Presently, one of the best ways to sell honey is to export it, according to David McGinnis of Tropical Blossom Honey Company. However, exporting is a risky business full of pitfalls, and only the most informed businessman can compete successfully. Mr. McGinnis recommended attending trade fairs and following up leads from these as the best way to feel out the export scene. The dollar’s devaluation and U.S.’ trade defecit, however, have given this aspect of honey marketing a “shot in the arm.” The government encourages exporting with incentives and the Export Import Bank stands ready to support these ventures with adequate credit. Start small, said Mr. McGinnis, and learn the business as you go.
BETTER BEE FEED
There is no perfect pollen substitute after nearly 40 years of intensive research, confirmed Norbett Kauffeld of the USDA Tucson lab. It’s all due to the complex sociality of the honey bee, which seems to continually work against definitive experimentation. One of the most recent materials Dr. Kauffeld is testing is milo which has about the same nutritional value as pollen. He’s testing various diets on nuts and hopes the perfect substitute is not far off. Since there’s no perfect pollen substitute at the moment, most beekeepers feed some natural pollen to improve a substitutes acceptance by the bees.
However, if pollen is stored for any length of time it tends to loose nutritional value, according to Al Dietz of the University of Georgia. Dr. Dietz tests pollen by feeding it to newly emerged bees and observing subsequent brood rearing. Bee-collected pollen which is dried, then frozen maintains brood rearing the best. For some reason, Dr. Dietz said, fresh frozen pollen is not as good and therefore he recommends drying it first. Even though nutritional research proceeds apace, beekeepers are not idle in their own search for something to feed their bees.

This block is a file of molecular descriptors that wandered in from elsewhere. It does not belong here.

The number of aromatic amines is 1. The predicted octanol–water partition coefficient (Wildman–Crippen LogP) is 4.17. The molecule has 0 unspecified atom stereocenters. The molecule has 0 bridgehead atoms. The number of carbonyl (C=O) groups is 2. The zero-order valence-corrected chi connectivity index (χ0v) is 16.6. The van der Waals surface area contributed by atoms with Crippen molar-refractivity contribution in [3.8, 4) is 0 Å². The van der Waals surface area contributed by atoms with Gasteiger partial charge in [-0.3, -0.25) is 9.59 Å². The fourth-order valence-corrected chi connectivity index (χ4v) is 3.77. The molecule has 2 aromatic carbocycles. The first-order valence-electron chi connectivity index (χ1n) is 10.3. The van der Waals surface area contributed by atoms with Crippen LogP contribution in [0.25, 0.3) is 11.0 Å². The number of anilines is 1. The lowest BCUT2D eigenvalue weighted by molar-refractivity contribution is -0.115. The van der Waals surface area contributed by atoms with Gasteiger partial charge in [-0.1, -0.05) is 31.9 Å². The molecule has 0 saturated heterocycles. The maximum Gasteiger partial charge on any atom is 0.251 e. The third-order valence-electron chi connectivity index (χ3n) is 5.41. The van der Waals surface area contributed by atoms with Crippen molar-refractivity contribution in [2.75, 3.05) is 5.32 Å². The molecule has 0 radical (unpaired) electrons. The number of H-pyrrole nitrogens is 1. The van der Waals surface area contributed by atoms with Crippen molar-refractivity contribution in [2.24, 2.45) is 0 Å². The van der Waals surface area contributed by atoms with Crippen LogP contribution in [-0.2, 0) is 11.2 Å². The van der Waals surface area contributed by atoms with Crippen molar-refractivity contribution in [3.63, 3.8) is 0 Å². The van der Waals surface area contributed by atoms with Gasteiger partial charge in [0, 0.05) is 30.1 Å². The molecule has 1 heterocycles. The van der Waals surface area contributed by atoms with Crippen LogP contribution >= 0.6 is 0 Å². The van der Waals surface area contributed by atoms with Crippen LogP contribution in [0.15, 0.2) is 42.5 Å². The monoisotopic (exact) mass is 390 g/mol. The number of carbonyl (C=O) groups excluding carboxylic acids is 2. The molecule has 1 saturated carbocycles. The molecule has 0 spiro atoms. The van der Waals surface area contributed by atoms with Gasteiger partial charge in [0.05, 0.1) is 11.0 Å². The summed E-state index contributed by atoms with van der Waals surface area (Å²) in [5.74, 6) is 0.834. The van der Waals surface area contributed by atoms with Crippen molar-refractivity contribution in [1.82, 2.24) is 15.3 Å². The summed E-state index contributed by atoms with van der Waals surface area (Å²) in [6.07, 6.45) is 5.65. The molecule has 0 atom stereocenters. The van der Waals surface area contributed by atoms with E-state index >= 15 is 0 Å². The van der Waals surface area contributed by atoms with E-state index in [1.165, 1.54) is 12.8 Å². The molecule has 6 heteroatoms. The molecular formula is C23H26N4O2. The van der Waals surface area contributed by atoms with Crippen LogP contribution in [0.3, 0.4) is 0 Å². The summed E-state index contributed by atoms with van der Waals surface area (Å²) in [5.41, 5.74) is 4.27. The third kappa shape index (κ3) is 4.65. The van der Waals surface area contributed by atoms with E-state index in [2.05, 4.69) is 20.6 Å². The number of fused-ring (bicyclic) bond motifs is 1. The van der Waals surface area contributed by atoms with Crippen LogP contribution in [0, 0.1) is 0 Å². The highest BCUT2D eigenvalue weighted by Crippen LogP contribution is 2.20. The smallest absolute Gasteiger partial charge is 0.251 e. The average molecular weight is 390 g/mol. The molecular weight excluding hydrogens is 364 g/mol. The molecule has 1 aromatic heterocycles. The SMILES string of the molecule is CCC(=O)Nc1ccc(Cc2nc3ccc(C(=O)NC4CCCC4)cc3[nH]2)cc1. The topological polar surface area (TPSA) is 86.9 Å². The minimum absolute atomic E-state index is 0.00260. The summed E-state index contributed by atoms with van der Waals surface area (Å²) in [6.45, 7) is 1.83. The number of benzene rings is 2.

Both Clarence Wenner and Andy Nachbaur are California advocates of yeast feeding, claiming experience showed it worked, was cost effective and resulted in increased production of queens, package bees and honey. Both feed about the same diet. It’s a mixture of 50 percent torula yeast and 50 per cent brewer’s yeast. Type 50 syrup (50/ 50 sucrose and invert corn syrup) is added to make candy patties. About 140 pounds of syrup is mixed with 100 pounds of yeast mixture to which is added five pounds natural pollen. It’s fed in spring and fall. The fall feeding seems to help the bees winter and come out strong early next spring.
The final business meeting in San Diego was punctuated by several persons speaking in favor of keeping the pressure on the FDA to strictly enforce honey adulteration. Potentially, this still is the most serious threat to the beekeeping industry in this country and any laxness in this area could damage honey’s reputation seriously. Besides the presentations, honey show and exhibits, other attractions kept the participants extremely busy throughout the week. A scenic dinner cruise around San Diego harbor, queen coronation and ball, and annual banquet provided ample opportunity for social interaction. All this besides the zoological park animals, nearby Tijuana, Mexico shops and the many passing whales to watch added up to a super week,
Post Script. The number of quality presentations at this convention make it one of the most interesting and important in the history of the Federation. Pesticides continue to be an issue; feeding honey bees, instrumental insemination, honey adulteration and and research, and bee venom therapy were also on the menu.